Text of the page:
In Dauin we have a dive site called pyramids, with a number of nicely overgrown pyramidal artificial reef structures. A tad below the pyramids, at about 28 to 30 meters, grows a large black coral. As so often, things are not what they seem: the black coral is in fact snow-white when alive underwater, and only black when in a sad dried state (often as a part of jewellery – don’t buy that kind!). This wonderful white black coral is the home to a number of very interesting animals:
A juvenile file fish:
The always curious dwarf hawkfish:
And, most interestingly the rare, weird and unusual saw blade shrimp (Tozeuma armatum)! A shrimp which looks like a branch of the white black coral! I would think that even other shrimp are amazed by this shrimp!
So, you’d want to look at the amazing saw blade shrimp, you have to dive to 30 meters. And there you will not be able to stay for too long: Tick, tick… your no decompression time (NDT) starts counting down. When you arrive at 30 meters, depending on your dive computer you will have about 18 minutes left before you need to ascend. The PADI dive tables give you 20 minutes of bottom time at 30 meters, and you will need at least 2 minutes to swim down. Then, it takes you 6 minutes to find the saw blade shrimp …. 12 minutes left …. You admire the animal, and possibly take a few pictures, …. your computer shows you 3 minutes of NDT left, and as a careful diver you start your ascent before your NDT reaches zero. It was a nice dive, but you are craving for more shrimp-time, and really regret having to end your dive.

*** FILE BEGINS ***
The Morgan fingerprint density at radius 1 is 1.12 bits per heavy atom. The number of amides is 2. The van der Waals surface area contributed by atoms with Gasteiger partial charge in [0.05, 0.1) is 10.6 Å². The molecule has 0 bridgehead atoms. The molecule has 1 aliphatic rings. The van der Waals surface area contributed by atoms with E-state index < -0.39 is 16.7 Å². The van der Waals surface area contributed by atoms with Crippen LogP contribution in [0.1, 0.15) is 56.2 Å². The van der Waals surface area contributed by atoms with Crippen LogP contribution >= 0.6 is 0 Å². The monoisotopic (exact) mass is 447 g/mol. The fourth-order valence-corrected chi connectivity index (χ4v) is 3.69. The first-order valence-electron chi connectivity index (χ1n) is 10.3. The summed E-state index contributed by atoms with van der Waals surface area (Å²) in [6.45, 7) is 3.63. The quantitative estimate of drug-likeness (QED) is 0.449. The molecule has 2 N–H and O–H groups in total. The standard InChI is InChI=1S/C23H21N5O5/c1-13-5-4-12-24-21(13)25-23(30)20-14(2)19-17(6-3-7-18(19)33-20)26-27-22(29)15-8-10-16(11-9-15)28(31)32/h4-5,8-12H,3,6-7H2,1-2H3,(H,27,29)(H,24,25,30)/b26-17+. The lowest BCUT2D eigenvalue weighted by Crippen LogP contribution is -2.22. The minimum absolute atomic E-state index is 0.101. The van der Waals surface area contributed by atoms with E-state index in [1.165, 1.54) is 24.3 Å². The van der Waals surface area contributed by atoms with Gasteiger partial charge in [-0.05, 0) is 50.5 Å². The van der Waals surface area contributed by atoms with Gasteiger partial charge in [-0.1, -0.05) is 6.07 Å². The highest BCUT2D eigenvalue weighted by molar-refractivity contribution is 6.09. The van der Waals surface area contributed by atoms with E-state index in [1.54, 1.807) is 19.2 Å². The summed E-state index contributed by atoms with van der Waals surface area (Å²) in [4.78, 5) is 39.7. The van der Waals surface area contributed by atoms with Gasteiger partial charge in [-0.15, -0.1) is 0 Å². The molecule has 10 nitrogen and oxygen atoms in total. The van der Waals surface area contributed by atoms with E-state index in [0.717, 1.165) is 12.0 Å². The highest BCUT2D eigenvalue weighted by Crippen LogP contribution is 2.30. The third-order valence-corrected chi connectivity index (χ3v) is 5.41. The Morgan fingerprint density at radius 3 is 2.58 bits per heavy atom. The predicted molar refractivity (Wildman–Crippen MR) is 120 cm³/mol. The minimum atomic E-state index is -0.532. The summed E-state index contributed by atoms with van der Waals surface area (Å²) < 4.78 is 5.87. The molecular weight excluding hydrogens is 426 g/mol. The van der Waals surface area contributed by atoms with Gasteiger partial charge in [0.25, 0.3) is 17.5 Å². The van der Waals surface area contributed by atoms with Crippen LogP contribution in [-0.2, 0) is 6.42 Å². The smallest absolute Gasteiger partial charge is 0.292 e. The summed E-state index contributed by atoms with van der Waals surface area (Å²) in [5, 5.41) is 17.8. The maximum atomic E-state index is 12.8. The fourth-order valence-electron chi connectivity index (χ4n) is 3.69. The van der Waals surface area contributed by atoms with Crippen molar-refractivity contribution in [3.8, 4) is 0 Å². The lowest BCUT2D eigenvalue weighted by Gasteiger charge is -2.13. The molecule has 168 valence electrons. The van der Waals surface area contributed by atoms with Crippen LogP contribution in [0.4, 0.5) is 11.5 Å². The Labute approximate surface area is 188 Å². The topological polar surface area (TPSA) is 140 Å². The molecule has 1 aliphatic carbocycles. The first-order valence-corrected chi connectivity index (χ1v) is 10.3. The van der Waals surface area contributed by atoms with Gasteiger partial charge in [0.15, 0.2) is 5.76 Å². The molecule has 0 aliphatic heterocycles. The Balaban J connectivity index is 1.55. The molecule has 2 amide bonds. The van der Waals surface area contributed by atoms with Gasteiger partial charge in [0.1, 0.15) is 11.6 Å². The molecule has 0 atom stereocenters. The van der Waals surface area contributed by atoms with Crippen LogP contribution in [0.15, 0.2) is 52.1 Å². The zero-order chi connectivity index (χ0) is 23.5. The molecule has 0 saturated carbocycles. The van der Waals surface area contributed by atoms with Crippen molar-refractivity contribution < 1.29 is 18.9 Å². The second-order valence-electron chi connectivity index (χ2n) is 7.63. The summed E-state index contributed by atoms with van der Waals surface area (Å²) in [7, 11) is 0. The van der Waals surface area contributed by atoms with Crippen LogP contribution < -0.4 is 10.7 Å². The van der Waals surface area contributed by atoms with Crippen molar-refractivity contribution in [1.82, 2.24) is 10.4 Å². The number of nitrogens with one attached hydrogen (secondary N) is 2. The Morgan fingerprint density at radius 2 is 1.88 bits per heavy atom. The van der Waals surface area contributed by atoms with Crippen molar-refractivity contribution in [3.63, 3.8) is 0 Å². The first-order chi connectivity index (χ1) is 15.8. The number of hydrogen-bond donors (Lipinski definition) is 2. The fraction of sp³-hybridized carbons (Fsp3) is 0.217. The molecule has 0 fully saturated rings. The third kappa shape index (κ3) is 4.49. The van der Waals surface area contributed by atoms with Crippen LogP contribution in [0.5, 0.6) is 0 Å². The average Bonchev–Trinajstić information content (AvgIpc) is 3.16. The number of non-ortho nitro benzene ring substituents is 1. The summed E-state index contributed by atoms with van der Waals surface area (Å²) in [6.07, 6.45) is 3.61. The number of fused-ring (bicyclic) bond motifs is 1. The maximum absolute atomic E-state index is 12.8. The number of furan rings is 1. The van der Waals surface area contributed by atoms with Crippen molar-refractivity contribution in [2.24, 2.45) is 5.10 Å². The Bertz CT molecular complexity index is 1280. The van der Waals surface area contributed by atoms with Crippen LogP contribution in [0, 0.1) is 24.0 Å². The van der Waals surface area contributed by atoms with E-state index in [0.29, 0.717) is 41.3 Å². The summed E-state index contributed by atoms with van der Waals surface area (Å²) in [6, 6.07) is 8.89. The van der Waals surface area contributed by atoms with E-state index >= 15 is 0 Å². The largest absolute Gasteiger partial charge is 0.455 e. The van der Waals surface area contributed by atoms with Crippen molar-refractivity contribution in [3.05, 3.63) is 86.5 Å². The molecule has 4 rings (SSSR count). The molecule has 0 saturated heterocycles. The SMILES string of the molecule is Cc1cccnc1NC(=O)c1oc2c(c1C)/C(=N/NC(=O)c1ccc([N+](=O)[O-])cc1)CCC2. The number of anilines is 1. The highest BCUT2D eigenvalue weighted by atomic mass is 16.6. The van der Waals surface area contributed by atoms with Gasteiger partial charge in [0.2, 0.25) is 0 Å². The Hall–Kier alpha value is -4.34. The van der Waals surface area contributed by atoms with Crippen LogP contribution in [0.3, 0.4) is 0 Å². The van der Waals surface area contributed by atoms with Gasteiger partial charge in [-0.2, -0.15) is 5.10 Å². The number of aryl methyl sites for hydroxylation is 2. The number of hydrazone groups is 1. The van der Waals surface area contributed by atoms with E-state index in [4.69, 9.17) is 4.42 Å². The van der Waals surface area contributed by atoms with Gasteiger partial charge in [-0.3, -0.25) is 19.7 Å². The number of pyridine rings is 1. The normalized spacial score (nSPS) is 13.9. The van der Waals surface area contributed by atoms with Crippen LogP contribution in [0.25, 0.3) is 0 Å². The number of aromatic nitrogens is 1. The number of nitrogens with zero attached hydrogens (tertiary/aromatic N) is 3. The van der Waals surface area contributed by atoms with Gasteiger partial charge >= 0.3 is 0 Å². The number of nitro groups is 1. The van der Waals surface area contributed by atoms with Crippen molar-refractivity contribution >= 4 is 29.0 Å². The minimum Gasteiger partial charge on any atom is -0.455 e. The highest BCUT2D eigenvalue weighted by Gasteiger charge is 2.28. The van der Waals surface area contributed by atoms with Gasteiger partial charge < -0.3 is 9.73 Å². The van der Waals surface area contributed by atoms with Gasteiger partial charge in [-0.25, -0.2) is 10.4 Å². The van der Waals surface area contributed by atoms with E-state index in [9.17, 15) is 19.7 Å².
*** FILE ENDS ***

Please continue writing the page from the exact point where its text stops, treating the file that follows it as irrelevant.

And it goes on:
Why did you have to end the dive? As certified divers we know that it’s the atmospheric nitrogen which we take up into our tissues at high ambient pressures during a dive. There, it forms harmful bubbles upon ascent when we come up after a too lengthy stay at depth. Our dive tables or computers tell us for how long we can safely stay at one depth. How can we delay this process? We can breathe in less nitrogen! This can be achieved by replacing some of the nitrogen in our breathing gas (normal air) with oxygen. The resulting gas is called enriched air, or nitrox. Some of extra oxygen is metabolized, and this gas will not form dangerous bubbles in your body. The reduced amount of nitrogen in nitrox means that you will take up less of this gas during your dive, and your no decompression time will be extended. A very common nitrox mix is nitrox-32, with 32% of oxygen, and hence only 68% nitrogen. The reduced amount of nitrogen will give you, according to the PADI tables, 30 minutes of dive time at 30 meters! Yeah! More quality time with the amazing saw blade shrimp! Your dive computer might give you slightly different no decompression times, but the increase in allowed time at depth will be similar.
Interestingly the concentration of oxygen in the atmosphere was not always the same in the history of the Earth. Back in the Carboniferous geological epoch, 300 million years ago, it was up at 32% (it’s 21% right now)! Ah, the Carboniferous, the good old times! Free nitrox for everyone back then! At Salaya, the first quarter of 2018 is almost as awesome as the Carboniferous. For every fun dive we are giving you free nitrox (we always do that) and the course you need to qualify for diving with nitrox is discounted.
PADI is promoting the Enriched Air Diver Specialty course in the first quarter of 2018 as the “Specialty of the Quarter”. That means you’ll get 10% off the regular course price at Salaya, and 15% off if you take both this course as well as the other Specialty of the Quarter, Deep Diver (more about that next week). Come join us on some nitrox dives!